Anatoly's life, by contrast, is more hidden. And there may be another dimension to his life than just "holy tomfoolery". He carries his guilt through it all, as if he has glimpsed, in a profound way, his own sinfulness as an objective fact, grasped how much he and he alone owns his sinfulness, and perhaps has even seen his place among the eternally lost. He may have realized – in the final analysis – that he does not then “deserve” anything, has no inherent “right” to anything, other than his sin. In fact, his sense of sin, extreme as it may seem, could actually be part of his spiritual mission. As we see, his gifts of clairvoyance and healing, which are linked to his humility, bring about great good in the lives of others.

The film director, Pavel Lungin, has said he doesn't regard Anatoly as being clever or spiritual, but blessed “in the sense that he is an exposed nerve, which connects to the pains of this world. His absolute power is a reaction to the pain of those people who come to it.”

Yet, “typically, when the miracle happens, the lay people asking for a miracle are always dissatisfied” because “the world does not tolerate domestic miracles.” They want a magical result, while God is just asking for simple faith, which is confounding. Dmitry Sobolev, the screenwriter, explains: “When a person asks for something from God, he is often wrong because God has a better understanding of what a person wants at that moment.” God wants us to ask for things, but he also wants us to trust him. We have to be ready to accept the answer.

This casts light on the unusual role that Anatoly’s poor and apparently wasted life may have played in the grander scheme. His brand of sanctity may consist in allowing the pain of his guilt to meet the pain of others in a direct and salvific way. Since his guilt is imbued with faith in God’s saving power and goodness, it is elevated beyond the level of meaninglessness and neurosis, and becomes a power based on a deep awareness of his own smallness. He sees what very few see clearly: that we are truly children. The consequence of this awareness of spiritual childhood is nothing short of revolutionary: the awakening of the spiritual senses, and the possible transformation of the world.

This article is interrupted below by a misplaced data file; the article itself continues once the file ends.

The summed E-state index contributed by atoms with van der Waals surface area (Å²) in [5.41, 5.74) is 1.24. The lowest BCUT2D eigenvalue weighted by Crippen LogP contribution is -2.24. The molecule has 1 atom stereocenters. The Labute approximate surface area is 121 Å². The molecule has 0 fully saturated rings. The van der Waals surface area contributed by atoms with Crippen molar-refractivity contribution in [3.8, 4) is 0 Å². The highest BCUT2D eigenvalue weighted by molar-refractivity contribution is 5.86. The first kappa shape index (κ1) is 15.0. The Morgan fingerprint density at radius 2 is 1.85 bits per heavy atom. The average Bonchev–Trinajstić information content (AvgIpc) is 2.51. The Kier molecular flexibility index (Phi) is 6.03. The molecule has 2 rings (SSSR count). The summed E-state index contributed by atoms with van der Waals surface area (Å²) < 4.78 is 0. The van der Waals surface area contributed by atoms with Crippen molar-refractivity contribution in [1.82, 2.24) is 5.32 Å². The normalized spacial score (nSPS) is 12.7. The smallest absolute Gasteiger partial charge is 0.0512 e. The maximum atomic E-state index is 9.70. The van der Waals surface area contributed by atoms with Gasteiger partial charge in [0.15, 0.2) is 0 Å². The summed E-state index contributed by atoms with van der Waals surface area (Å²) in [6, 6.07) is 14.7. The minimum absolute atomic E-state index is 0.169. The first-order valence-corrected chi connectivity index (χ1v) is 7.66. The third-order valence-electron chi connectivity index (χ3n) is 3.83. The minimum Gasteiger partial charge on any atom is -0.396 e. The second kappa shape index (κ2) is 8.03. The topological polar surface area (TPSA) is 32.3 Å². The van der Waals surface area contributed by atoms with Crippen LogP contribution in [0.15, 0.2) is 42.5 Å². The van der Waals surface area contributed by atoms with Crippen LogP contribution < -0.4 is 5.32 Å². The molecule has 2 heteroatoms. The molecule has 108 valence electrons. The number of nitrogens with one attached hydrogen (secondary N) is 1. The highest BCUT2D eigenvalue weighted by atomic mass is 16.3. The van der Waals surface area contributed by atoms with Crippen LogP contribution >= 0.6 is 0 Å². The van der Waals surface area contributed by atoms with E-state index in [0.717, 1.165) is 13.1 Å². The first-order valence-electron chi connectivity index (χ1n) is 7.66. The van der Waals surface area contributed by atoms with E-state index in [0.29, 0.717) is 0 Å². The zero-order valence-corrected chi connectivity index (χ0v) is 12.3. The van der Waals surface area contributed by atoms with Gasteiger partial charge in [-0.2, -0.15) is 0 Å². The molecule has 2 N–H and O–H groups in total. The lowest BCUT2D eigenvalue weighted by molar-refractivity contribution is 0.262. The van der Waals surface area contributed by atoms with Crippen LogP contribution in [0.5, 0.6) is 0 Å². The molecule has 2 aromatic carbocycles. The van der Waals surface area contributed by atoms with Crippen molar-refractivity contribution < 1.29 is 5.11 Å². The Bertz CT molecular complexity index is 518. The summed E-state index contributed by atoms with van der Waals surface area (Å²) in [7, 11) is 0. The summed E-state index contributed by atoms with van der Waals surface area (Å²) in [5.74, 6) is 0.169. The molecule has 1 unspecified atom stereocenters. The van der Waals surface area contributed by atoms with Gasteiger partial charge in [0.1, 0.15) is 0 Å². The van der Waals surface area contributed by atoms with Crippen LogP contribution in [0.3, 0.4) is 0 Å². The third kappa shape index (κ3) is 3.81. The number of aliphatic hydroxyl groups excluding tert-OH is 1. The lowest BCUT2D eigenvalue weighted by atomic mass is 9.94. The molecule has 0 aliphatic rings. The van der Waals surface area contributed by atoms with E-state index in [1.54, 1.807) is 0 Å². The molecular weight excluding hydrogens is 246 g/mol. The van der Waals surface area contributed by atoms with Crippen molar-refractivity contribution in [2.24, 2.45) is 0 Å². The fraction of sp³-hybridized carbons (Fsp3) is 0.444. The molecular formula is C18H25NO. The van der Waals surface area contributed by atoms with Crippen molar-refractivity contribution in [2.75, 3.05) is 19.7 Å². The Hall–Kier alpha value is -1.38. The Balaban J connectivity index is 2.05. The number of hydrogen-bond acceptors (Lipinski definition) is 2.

It is not likely that many are called to be one of the yurodivy, or “holy fools” that are part of the Russian spiritual tradition. Nor should we confuse their “prophetic insanity” with real mental illness. But their example, when they occasionally flash across the horizon of normal human community, points to something important: They show us Christ. They teach us much about living a right-ordered life, and model for us the way of radical trust, of humility, and of forgiveness. Thus they are islands of sanity and healing in the sea of the world.

Be sure to read the speech of actor Pyotr Mamonov at the premiere of The Island.

Prayer Questions
1) Was there something about the spiritual attitude of Anatoly that challenges me, whether positively or negatively. Ask myself why this is so, and ask God the same question.

2) Pick one or two spoken lines from the film that you remember and meditate on them. Chew them over, taste them, and extract their deeper meaning. Try to do this without “over-analyzing”. Let the words themselves speak to you as you consider them.

3) Pick one or two visual images from the film that stand out most vividly, and meditate on them, in the same way as (no. 2). Gaze on the image and let the image gaze on you. Let your meditations turn, finally, into prayer.

Wednesday, January 21, 2015

Review: Pushing Tin

By John O'Brien, S.J.

1999. Director: Mike Newell.
Actors: John Cusack, Billy Bob Thorton, Cate Blanchett, Angelina Jolie.
Music: Anne Dudley.   (Rated R for language and mild sexuality)

"O what tangled web we weave, when first we practice to deceive."
–  Sir Walter Scott

Pushing Tin opens in the control room at the New York's Terminal Radar Approach Center (TRAC), where a team of air traffic controllers coordinate some 7,000 flights a day that zip in and out of Kennedy, La Guardia, and Newark airports. It’s a hectic and high-pressure work-place. When a tour of kids comes through the facility they are told: “Air controllers are responsible for more lives in a single shift than a surgeon in a lifetime.” Nick Falzone (Cusack), known as “the Zone”, is the hotshot controller of the group, who owns his reputation of being top of the game. Nick relates to his suburbanite wife Connie (Blanchette) with the same short attention span that enables him to land planes in split-second time frames. His status is challenged when a mysterious new transfer, Russell Bell (Thorton), arrives to work at the Center. Russell is the opposite of Nick – he’s restrained, calm, and of few words – but shares with Nick a reputation for daring and a perfect safety record for landing planes. Russell’s demeanor provokes Nick into challenging him to little male-ego contests that progressively intensify. Nick is also intrigued by Russell’s voluptuous young wife Mary (Jolie), who turns heads at a backyard BBQ party. The rivalry between the men soon gets out of hand, and regrettable things happen. Before Nick knows it, he has lost his cool, his ability to “push tin” and maintain slick control of his life.